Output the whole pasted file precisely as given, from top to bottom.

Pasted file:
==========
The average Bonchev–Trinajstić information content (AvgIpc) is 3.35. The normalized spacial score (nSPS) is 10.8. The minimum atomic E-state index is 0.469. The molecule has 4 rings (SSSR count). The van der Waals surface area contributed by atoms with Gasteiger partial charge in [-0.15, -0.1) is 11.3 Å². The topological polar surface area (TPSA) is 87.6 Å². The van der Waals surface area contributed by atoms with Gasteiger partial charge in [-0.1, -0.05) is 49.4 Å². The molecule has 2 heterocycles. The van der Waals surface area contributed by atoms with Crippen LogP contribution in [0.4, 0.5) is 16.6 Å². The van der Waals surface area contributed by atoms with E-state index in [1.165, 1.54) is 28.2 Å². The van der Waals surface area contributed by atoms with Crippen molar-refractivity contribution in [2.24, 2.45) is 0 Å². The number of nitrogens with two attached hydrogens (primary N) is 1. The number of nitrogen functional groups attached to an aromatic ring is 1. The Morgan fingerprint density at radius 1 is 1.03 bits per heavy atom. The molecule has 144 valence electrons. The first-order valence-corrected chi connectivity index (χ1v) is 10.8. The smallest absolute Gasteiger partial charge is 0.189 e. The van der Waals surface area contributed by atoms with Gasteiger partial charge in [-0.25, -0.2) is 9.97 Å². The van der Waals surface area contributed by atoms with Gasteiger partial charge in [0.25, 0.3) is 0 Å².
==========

The average Bonchev–Trinajstić information content (AvgIpc) is 3.35. The normalized spacial score (nSPS) is 10.8. The minimum atomic E-state index is 0.469. The molecule has 4 rings (SSSR count). The van der Waals surface area contributed by atoms with Gasteiger partial charge in [-0.15, -0.1) is 11.3 Å². The topological polar surface area (TPSA) is 87.6 Å². The van der Waals surface area contributed by atoms with Gasteiger partial charge in [-0.1, -0.05) is 49.4 Å². The molecule has 2 heterocycles. The van der Waals surface area contributed by atoms with Crippen LogP contribution in [0.4, 0.5) is 16.6 Å². The van der Waals surface area contributed by atoms with E-state index in [1.165, 1.54) is 28.2 Å². The van der Waals surface area contributed by atoms with Crippen molar-refractivity contribution in [2.24, 2.45) is 0 Å². The number of nitrogens with two attached hydrogens (primary N) is 1. The number of nitrogen functional groups attached to an aromatic ring is 1. The Morgan fingerprint density at radius 1 is 1.03 bits per heavy atom. The molecule has 144 valence electrons. The first-order valence-corrected chi connectivity index (χ1v) is 10.8. The smallest absolute Gasteiger partial charge is 0.189 e. The van der Waals surface area contributed by atoms with Gasteiger partial charge in [-0.25, -0.2) is 9.97 Å². The van der Waals surface area contributed by atoms with Gasteiger partial charge in [0.25, 0.3) is 0 Å².